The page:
Thus, the methodology consists of four core components: migrant profile, steps and costs of the work migration process, and general assumptions to the latter two components. Here, it is important to outline the cost structure in more detail. Costs of work migration are divided into two distinctive components: time and monetary costs. Both time and monetary costs consist of direct and indirect components. Direct time costs represent actual time spent by a work migrant that includes market search, travel, payment, submission, and general direct time costs, while indirect time costs represent waiting time that the work migrant must bear as a result of either public institutions or private organizations’ actions.
Similarly, direct monetary costs account for direct expenses for the work migrant. However, indirect monetary costs represent the migrant’s lost opportunity – an important parameter that many people ignore, that is simply the amount of money the migrant would have earned pursuing his or her job instead of taking steps of the work migration process.
Finally, Figure 2 presents the results of the Index calculations that particularly focus on the time and monetary costs of bureaucracy costs of the work migration process according to ten different cases. It is also important to note that the optimistic scenario is considered as the main base for comparison as given the migrant prepares, submits, etc. everything correctly, he or she could expect to be close optimistic values, while the pessimistic scenario presents the worst-case scenario. For instance, it could take up to one year for Polish officials to issue a temporary residence permit if submitted documents are not entirely correct or missing particular information that is required from work migrants.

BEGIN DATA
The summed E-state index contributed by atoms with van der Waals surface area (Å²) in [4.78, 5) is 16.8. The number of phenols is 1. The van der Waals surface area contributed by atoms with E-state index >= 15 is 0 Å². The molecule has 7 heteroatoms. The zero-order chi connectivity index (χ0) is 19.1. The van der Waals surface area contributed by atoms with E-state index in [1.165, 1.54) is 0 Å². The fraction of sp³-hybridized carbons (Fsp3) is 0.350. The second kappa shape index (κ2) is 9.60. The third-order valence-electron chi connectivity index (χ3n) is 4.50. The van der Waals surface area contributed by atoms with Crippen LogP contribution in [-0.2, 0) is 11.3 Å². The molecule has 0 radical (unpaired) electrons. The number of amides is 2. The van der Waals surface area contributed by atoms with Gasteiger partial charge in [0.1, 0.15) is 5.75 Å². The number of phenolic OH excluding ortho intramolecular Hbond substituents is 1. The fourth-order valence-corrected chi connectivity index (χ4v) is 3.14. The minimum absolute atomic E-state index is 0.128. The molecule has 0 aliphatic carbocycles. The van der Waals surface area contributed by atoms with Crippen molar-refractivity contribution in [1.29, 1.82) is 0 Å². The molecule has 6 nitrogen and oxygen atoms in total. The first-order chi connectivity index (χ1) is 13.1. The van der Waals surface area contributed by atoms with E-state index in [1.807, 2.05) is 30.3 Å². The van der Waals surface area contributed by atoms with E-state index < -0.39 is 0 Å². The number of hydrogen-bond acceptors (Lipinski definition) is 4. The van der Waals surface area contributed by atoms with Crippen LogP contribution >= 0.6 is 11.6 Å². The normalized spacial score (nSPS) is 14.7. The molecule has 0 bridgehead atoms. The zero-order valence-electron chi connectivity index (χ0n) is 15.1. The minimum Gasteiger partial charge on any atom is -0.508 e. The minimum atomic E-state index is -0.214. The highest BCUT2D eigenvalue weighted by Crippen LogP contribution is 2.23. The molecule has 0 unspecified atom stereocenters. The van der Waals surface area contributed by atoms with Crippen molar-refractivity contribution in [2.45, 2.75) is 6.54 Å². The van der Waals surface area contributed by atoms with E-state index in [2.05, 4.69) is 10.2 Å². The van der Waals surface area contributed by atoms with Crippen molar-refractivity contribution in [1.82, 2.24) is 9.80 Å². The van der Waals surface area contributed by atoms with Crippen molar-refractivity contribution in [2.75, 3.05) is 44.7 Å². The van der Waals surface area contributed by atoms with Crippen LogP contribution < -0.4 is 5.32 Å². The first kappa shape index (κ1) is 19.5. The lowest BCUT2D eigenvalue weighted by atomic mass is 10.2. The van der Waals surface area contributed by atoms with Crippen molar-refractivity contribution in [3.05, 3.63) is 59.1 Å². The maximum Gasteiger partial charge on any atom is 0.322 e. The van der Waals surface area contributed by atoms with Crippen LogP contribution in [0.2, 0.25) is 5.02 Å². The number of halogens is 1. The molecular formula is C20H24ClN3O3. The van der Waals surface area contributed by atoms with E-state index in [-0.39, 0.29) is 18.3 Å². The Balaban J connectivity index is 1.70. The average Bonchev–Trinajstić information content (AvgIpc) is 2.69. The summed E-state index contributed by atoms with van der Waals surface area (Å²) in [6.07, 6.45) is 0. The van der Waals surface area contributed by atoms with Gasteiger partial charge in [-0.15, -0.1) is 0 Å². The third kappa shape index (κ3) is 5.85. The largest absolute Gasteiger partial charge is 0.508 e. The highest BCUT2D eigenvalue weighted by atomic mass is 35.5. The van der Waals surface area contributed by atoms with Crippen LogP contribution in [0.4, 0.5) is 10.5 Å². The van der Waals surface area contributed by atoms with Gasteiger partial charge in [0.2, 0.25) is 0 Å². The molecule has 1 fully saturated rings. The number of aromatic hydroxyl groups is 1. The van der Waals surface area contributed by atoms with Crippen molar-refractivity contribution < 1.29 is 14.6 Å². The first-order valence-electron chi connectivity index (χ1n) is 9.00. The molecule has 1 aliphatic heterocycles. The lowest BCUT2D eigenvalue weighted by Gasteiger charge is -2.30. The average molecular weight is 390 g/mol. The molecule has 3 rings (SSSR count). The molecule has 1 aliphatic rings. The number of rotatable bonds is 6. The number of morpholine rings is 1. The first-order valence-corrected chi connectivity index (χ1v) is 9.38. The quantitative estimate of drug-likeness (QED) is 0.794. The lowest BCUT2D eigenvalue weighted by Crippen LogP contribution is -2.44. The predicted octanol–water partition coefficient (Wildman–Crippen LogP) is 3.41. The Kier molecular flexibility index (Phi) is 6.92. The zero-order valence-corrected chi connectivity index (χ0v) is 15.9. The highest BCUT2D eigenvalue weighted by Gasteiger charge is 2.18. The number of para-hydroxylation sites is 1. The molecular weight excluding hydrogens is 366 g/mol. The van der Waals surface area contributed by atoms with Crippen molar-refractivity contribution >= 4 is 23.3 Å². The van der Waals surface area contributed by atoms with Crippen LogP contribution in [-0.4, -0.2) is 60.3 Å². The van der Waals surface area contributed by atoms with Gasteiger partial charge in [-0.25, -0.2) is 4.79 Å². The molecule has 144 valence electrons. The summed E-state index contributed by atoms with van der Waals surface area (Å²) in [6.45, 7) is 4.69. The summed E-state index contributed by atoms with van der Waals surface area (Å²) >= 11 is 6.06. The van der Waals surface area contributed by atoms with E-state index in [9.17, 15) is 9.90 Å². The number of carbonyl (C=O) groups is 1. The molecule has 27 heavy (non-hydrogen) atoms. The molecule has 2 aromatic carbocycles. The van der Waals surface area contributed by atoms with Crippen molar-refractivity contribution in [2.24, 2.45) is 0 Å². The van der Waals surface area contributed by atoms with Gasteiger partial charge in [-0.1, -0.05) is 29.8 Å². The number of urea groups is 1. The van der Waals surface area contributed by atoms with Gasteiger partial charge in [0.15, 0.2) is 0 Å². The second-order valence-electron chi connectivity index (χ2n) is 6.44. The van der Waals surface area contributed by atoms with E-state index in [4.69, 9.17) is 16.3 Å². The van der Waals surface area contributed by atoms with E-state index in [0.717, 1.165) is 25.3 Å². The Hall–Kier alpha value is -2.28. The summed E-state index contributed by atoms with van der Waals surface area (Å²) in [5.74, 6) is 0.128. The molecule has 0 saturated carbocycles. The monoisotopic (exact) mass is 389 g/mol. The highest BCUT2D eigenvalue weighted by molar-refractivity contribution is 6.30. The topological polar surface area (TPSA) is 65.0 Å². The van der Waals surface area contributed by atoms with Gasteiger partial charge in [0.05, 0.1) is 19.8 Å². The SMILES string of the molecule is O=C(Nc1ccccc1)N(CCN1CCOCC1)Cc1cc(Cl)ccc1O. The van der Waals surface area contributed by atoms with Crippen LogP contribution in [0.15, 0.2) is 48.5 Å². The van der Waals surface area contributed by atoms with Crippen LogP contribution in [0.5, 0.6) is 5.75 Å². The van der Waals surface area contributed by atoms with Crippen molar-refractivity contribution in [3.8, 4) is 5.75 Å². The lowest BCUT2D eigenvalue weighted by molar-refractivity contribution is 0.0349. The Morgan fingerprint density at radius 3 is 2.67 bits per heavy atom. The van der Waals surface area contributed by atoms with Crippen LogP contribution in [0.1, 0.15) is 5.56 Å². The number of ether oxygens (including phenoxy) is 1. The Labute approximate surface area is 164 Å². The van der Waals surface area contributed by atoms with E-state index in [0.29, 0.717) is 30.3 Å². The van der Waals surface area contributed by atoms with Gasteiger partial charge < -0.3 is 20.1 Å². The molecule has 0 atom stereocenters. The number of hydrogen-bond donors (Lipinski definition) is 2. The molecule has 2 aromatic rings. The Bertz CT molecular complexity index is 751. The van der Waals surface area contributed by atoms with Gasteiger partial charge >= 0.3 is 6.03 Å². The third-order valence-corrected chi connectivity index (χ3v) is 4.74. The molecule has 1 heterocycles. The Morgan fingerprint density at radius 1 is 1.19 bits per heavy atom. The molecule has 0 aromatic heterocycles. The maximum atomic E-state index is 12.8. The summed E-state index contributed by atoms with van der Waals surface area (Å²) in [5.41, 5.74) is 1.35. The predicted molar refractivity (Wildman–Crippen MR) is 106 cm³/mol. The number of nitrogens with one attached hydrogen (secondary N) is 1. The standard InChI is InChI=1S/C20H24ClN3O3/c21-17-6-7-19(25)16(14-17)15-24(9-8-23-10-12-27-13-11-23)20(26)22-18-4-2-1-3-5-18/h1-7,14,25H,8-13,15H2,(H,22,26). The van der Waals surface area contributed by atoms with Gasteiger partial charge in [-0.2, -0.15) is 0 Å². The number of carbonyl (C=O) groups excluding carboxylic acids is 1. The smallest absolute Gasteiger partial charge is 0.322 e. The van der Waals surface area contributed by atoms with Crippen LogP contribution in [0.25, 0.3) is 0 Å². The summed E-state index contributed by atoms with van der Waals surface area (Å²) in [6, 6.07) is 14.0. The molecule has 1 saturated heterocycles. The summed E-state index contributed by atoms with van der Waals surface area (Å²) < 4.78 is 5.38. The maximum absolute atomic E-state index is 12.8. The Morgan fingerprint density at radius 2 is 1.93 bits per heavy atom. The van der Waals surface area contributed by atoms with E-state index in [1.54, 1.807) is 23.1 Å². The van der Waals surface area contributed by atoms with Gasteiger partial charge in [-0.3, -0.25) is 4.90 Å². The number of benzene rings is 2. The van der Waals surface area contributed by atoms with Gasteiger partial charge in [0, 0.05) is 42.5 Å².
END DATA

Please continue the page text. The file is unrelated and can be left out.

The results provide some interesting insights into the differences across examined cases and countries in general. Thus, considering the cases of skilled migrants, bureaucratic procedures account for the large share of the total time costs – up to 60% for Ukraine and Poland (as destination countries), while for Canada cases, the share goes up to almost 90%. Moreover, the indirect time costs or waiting time that work migrant must bear account for more than 94% of the total time costs of bureaucratic procedures. As for the monetary costs, particularly direct, that represent migrant’s direct expenses account for 33-48% for Poland and Ukraine (as destination countries for skilled workers cases), while in Canada such costs take up to 65%.
Total monetary costs for skilled Ukrainian migrating to Poland are generally higher compared to the respective costs of skilled Polish migrating to Ukraine. However, examining the monetary costs breakdown in more detail, the direct monetary costs in both cases are almost the same – the difference arises from the slightly higher Ukraine case direct time costs, on which indirect monetary costs are based.